However, the negative effects of food insecurity are far bigger than just hunger. Nutritious food is the scientific magic spell that people require for mental strength and physical agility. It significantly helps them to perform their day-to-day activities. Children in food-insecure households are more likely to be impoverished, which directly impacts their learning abilities and growth. Poverty often stops people from purchasing the healthiest, most nutritious food options for several diverse reasons. These can include multiple jobs resulting in lack of prep time, or the fact that ultra-processed food items are largely cheaper.
Therefore, it’s important for us to realize the significance of organizations examining possible solutions to food insecurity. I am proud to say that Community Food Centres Canada is one such charity doing brilliant work. Their aim is to eliminate poverty, food insecurity and improve the overall health and well-being of low-income Canadians. The charity mainly aims to achieve this by funding innovative Community Food Centres and programs based on a ‘street-level’ approach to tackling poverty; encouraging people to connect with their neighbours, and play their part in bringing about a more just and inclusive Canada.
This year, Community Food Centres Canada (CFCC) is running a crucial campaign called The Big Social. It’s a national event bringing Canadians together over food, while raising funds for low-income communities in a safe and socially distanced environment.
At a time where a sense of community and togetherness is more valuable than ever, the funds raised by the campaign will reach food programs and services that benefit people living on lower wages.
Canada, like most countries around the globe, has been deeply impacted by the global health crisis. It’s mentally taxing to self-isolate or quarantine surrounded by food, but for many Canadians struggling with job losses and food insecurity, we must understand how particularly overwhelming it is.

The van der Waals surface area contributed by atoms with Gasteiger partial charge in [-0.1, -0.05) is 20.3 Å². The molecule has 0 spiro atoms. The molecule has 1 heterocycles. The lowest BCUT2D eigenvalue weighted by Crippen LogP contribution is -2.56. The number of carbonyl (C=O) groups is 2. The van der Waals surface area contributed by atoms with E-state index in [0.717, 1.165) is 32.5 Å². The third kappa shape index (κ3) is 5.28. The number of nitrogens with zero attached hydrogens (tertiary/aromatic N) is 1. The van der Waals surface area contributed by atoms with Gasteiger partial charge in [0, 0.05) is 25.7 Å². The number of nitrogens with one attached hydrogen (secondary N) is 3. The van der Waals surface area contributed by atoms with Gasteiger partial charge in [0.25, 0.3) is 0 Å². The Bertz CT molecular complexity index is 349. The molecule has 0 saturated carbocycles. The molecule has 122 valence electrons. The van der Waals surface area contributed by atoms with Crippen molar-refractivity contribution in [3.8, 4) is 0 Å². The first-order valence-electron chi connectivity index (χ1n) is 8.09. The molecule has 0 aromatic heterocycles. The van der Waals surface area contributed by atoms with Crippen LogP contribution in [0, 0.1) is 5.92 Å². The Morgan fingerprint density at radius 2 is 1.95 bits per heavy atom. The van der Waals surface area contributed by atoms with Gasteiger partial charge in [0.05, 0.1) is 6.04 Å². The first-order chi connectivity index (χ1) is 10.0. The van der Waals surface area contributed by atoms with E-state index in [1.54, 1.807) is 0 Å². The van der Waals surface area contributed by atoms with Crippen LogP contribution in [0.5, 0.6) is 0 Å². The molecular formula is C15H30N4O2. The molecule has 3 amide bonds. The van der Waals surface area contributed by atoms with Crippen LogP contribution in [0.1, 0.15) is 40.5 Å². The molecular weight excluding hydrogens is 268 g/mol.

Therefore, CFCC and The Big Social are committed to combatting food insecurity and to bring about positive change. And here’s how YOU can too!
92% of food-insecure Canadians say that Community Food Centres Canada provides an important source of healthy food, whereas 76% say their mental and physical health has improved. And according to the Big Social, just $50 can provide fresh fruit and vegetables for an entire family.
For some of us who’ve been fortunate enough to hold on to our jobs and put food on the table in the midst of these trying times, it’s a lovely way to donate a small chunk of our savings towards putting food on somebody else’s table. After all, social isolation did halt dining out, unscheduled coffee hours, regular gym memberships and travelling expenses. Therefore, this is the perfect opportunity to gather our family and friends digitally and enjoy a meal for a cause.
Adults and children need to have timely access to nutritious food, in a manner that’s dignified, efficient and sufficient both in terms of quality and quantity. Nobody should ever be in a difficult position of compromising their physical, emotional and mental wellbeing. And slowly but surely, we can make sure that never happens. Remember: share food, change lives.